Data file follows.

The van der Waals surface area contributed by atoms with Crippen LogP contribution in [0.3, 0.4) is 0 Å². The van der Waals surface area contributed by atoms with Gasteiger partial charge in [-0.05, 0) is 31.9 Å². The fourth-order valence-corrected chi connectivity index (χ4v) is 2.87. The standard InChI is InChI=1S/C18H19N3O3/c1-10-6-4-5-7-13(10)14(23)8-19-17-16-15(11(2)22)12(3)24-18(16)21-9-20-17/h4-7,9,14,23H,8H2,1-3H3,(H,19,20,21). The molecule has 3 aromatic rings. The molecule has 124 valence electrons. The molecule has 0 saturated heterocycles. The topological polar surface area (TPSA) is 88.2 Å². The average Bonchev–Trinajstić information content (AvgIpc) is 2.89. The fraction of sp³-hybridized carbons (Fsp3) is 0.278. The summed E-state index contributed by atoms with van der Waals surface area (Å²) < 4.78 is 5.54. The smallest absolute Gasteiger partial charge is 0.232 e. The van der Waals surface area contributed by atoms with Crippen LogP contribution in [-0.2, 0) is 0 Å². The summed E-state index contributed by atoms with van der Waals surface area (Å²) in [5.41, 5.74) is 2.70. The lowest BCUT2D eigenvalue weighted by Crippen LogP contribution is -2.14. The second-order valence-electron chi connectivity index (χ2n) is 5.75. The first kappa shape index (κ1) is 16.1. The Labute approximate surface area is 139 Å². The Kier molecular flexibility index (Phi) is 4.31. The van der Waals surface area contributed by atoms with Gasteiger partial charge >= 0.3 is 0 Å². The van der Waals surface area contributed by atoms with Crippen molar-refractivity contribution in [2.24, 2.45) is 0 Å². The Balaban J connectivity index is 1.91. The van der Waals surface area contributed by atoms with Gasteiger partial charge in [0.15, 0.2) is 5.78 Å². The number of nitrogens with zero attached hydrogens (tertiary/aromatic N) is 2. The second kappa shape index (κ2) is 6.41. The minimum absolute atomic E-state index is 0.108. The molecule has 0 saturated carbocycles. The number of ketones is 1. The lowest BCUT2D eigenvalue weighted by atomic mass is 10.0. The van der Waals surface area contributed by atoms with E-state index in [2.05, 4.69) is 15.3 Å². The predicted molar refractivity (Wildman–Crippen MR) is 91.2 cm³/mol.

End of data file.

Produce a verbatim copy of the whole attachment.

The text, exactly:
The van der Waals surface area contributed by atoms with Crippen LogP contribution in [0.3, 0.4) is 0 Å². The van der Waals surface area contributed by atoms with Gasteiger partial charge in [-0.05, 0) is 31.9 Å². The fourth-order valence-corrected chi connectivity index (χ4v) is 2.87. The standard InChI is InChI=1S/C18H19N3O3/c1-10-6-4-5-7-13(10)14(23)8-19-17-16-15(11(2)22)12(3)24-18(16)21-9-20-17/h4-7,9,14,23H,8H2,1-3H3,(H,19,20,21). The molecule has 3 aromatic rings. The molecule has 124 valence electrons. The molecule has 0 saturated heterocycles. The topological polar surface area (TPSA) is 88.2 Å². The average Bonchev–Trinajstić information content (AvgIpc) is 2.89. The fraction of sp³-hybridized carbons (Fsp3) is 0.278. The summed E-state index contributed by atoms with van der Waals surface area (Å²) < 4.78 is 5.54. The smallest absolute Gasteiger partial charge is 0.232 e. The van der Waals surface area contributed by atoms with Crippen LogP contribution in [-0.2, 0) is 0 Å². The summed E-state index contributed by atoms with van der Waals surface area (Å²) in [5.41, 5.74) is 2.70. The lowest BCUT2D eigenvalue weighted by Crippen LogP contribution is -2.14. The second-order valence-electron chi connectivity index (χ2n) is 5.75. The first kappa shape index (κ1) is 16.1. The Labute approximate surface area is 139 Å². The Kier molecular flexibility index (Phi) is 4.31. The van der Waals surface area contributed by atoms with Gasteiger partial charge >= 0.3 is 0 Å². The van der Waals surface area contributed by atoms with Crippen molar-refractivity contribution in [2.24, 2.45) is 0 Å². The Balaban J connectivity index is 1.91. The van der Waals surface area contributed by atoms with Gasteiger partial charge in [0.15, 0.2) is 5.78 Å². The number of nitrogens with zero attached hydrogens (tertiary/aromatic N) is 2. The second kappa shape index (κ2) is 6.41. The minimum absolute atomic E-state index is 0.108. The molecule has 0 saturated carbocycles. The number of ketones is 1. The lowest BCUT2D eigenvalue weighted by atomic mass is 10.0. The van der Waals surface area contributed by atoms with E-state index in [2.05, 4.69) is 15.3 Å². The predicted molar refractivity (Wildman–Crippen MR) is 91.2 cm³/mol.